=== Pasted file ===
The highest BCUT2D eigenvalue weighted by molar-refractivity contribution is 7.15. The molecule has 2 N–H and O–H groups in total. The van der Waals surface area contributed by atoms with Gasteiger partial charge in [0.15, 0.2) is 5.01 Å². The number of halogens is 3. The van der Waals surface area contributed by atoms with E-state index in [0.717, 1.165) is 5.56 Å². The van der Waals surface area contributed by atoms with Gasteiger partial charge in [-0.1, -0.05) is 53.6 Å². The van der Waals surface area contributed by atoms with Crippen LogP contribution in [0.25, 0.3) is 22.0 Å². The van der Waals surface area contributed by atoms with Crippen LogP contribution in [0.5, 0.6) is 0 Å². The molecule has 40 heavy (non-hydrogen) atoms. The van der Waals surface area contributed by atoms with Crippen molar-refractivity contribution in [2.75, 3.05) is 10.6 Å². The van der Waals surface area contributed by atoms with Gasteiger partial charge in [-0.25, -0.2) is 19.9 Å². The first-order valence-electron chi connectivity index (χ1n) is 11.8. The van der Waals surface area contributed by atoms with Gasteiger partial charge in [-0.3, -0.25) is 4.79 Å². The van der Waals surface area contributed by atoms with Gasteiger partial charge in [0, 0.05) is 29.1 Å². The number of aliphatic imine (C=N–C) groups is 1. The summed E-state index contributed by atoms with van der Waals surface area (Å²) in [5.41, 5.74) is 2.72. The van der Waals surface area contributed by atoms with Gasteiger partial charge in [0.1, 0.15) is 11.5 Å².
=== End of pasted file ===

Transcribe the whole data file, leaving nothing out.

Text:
The highest BCUT2D eigenvalue weighted by molar-refractivity contribution is 7.15. The molecule has 2 N–H and O–H groups in total. The van der Waals surface area contributed by atoms with Gasteiger partial charge in [0.15, 0.2) is 5.01 Å². The number of halogens is 3. The van der Waals surface area contributed by atoms with E-state index in [0.717, 1.165) is 5.56 Å². The van der Waals surface area contributed by atoms with Gasteiger partial charge in [-0.1, -0.05) is 53.6 Å². The van der Waals surface area contributed by atoms with Crippen LogP contribution in [0.25, 0.3) is 22.0 Å². The van der Waals surface area contributed by atoms with Crippen LogP contribution in [0.5, 0.6) is 0 Å². The molecule has 40 heavy (non-hydrogen) atoms. The van der Waals surface area contributed by atoms with Crippen molar-refractivity contribution in [2.75, 3.05) is 10.6 Å². The van der Waals surface area contributed by atoms with Gasteiger partial charge in [-0.25, -0.2) is 19.9 Å². The first-order valence-electron chi connectivity index (χ1n) is 11.8. The van der Waals surface area contributed by atoms with Gasteiger partial charge in [-0.3, -0.25) is 4.79 Å². The van der Waals surface area contributed by atoms with Gasteiger partial charge in [0, 0.05) is 29.1 Å². The number of aliphatic imine (C=N–C) groups is 1. The summed E-state index contributed by atoms with van der Waals surface area (Å²) in [5.41, 5.74) is 2.72. The van der Waals surface area contributed by atoms with Gasteiger partial charge in [0.1, 0.15) is 11.5 Å².